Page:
Recovery in Austin's apartment market in part reflects a cutback in deliveries. After completions averaged about 7,800 units per year from 2000 to 2003, the new supply total drifted down to a low point just below 1,900 units in 2005. Completions in 2006 will register near 3,400 units, up from the total seen in recent years but still modest compared to the metro's historical norm.
Deliveries won't be limited for much longer, however. Apartment starts surged in recent months, bringing the total block of product under construction to roughly 6,100 units at the end of the third quarter. Furthermore, another 4,400 units were at the starting gate to begin construction right at the end of 2006 or in the first few months of 2007.
The secret is out: Downtown Austin is cool. Thus, it's the urban core that is leading the charge in the metro's current burst of multifamily development. This is a dramatic change from the pattern seen previously, as the last round of construction was focused around the cluster of high-tech employers found at the northern edge of Austin and in adjacent suburban towns like Round Rock and Georgetown. While only about 5,000 people live in downtown Austin today, civic leaders have established a goal to push that total to 25,000 people by 2015, and ongoing housing development is giving the city a great start in moving toward that target. Developments under way and projects that appear poised to start construction right away point to the delivery of more than 7,400 apartments and condominiums in downtown or immediately adjacent neighborhoods during the next couple of years.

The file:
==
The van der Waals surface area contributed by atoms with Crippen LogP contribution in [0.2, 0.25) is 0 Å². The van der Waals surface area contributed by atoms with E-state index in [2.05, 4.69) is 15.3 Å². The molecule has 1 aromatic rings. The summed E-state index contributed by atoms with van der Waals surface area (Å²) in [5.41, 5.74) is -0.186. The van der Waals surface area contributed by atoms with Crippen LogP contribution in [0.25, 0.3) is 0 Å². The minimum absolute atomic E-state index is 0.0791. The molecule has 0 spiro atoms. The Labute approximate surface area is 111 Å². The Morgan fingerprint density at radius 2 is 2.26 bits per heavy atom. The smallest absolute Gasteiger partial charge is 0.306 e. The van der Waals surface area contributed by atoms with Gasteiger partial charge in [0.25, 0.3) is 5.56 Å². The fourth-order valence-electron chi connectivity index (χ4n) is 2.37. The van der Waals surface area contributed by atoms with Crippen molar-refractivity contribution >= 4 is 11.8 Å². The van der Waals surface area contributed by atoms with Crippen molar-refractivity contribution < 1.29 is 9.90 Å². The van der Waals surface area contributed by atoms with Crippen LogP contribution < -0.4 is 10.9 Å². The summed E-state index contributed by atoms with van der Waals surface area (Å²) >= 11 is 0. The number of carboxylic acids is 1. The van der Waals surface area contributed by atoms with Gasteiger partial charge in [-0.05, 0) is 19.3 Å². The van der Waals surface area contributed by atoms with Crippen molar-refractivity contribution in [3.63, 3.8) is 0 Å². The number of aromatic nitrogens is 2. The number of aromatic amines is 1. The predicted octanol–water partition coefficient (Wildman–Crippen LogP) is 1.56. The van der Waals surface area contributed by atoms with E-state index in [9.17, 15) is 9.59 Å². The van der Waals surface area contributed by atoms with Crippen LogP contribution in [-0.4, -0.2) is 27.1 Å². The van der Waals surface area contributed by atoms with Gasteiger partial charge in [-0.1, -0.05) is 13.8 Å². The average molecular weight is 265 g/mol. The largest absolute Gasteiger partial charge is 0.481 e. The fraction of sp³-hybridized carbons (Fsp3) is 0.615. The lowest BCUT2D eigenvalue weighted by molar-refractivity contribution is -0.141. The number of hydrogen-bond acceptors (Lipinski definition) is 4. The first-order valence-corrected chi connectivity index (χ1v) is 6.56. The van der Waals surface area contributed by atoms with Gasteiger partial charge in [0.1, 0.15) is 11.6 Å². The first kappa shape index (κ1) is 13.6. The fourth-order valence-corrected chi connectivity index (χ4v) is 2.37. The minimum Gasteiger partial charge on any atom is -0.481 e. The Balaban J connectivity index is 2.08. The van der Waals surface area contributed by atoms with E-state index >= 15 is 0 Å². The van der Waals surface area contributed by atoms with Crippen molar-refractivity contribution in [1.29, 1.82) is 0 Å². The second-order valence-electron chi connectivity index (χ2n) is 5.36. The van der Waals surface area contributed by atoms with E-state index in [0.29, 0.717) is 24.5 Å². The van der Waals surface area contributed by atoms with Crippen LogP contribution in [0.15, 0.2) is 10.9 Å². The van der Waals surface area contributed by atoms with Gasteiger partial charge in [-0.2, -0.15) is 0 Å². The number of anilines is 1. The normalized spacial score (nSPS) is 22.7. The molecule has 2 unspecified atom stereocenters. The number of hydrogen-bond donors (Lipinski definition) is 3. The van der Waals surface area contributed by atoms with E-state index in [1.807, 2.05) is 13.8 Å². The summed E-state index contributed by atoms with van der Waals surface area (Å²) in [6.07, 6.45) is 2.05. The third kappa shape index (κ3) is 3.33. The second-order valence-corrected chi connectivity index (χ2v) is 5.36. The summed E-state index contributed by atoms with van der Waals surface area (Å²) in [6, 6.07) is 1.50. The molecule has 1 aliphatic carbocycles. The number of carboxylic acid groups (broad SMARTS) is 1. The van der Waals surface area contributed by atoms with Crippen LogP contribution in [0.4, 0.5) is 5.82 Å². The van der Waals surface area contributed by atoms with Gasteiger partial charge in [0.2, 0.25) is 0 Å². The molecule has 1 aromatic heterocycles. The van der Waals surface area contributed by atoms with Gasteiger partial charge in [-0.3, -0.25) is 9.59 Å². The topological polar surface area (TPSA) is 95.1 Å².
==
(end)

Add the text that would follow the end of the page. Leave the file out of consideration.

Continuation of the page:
Urban Austin's most active construction pocket is the central business district, stretching northward from Town Lake to Martin Luther King Boulevard. In this area, there are 23 multifamily properties totaling almost 3,800 units either under construction or almost under construction. Eighty percent of these projects are high-rise towers, which will completely remake Austin's skyline. One of the biggest is a 44-story, 432-unit condominium project dubbed 360 for its spectacular views. Atlanta's Novare Group started construction on 360 in June, and the $200,000 to $300,000 condos are scheduled for delivery in late 2007.